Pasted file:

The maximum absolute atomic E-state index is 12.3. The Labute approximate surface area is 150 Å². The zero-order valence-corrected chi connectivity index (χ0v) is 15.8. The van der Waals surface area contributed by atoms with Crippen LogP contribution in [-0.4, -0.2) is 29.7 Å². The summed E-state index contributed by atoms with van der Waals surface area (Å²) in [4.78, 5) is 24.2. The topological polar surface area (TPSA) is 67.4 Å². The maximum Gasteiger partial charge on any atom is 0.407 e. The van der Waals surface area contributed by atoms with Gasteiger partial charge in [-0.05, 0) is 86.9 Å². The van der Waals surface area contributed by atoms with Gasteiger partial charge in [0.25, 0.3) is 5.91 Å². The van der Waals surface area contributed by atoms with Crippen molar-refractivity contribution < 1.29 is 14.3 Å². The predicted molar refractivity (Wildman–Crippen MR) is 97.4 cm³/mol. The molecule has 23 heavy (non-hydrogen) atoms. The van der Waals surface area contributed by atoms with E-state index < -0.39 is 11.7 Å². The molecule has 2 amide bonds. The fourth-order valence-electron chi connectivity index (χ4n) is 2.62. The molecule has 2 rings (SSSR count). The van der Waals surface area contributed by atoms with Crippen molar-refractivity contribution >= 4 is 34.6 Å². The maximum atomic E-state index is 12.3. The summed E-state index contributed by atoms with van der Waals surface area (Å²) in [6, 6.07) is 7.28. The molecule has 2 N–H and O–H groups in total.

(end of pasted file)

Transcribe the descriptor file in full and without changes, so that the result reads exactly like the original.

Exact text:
The maximum absolute atomic E-state index is 12.3. The Labute approximate surface area is 150 Å². The zero-order valence-corrected chi connectivity index (χ0v) is 15.8. The van der Waals surface area contributed by atoms with Crippen LogP contribution in [-0.4, -0.2) is 29.7 Å². The summed E-state index contributed by atoms with van der Waals surface area (Å²) in [4.78, 5) is 24.2. The topological polar surface area (TPSA) is 67.4 Å². The maximum Gasteiger partial charge on any atom is 0.407 e. The van der Waals surface area contributed by atoms with Gasteiger partial charge in [-0.05, 0) is 86.9 Å². The van der Waals surface area contributed by atoms with Gasteiger partial charge in [0.25, 0.3) is 5.91 Å². The van der Waals surface area contributed by atoms with Crippen molar-refractivity contribution < 1.29 is 14.3 Å². The predicted molar refractivity (Wildman–Crippen MR) is 97.4 cm³/mol. The molecule has 23 heavy (non-hydrogen) atoms. The van der Waals surface area contributed by atoms with E-state index < -0.39 is 11.7 Å². The molecule has 2 amide bonds. The fourth-order valence-electron chi connectivity index (χ4n) is 2.62. The molecule has 2 rings (SSSR count). The van der Waals surface area contributed by atoms with Crippen molar-refractivity contribution >= 4 is 34.6 Å². The maximum atomic E-state index is 12.3. The summed E-state index contributed by atoms with van der Waals surface area (Å²) in [6, 6.07) is 7.28. The molecule has 2 N–H and O–H groups in total.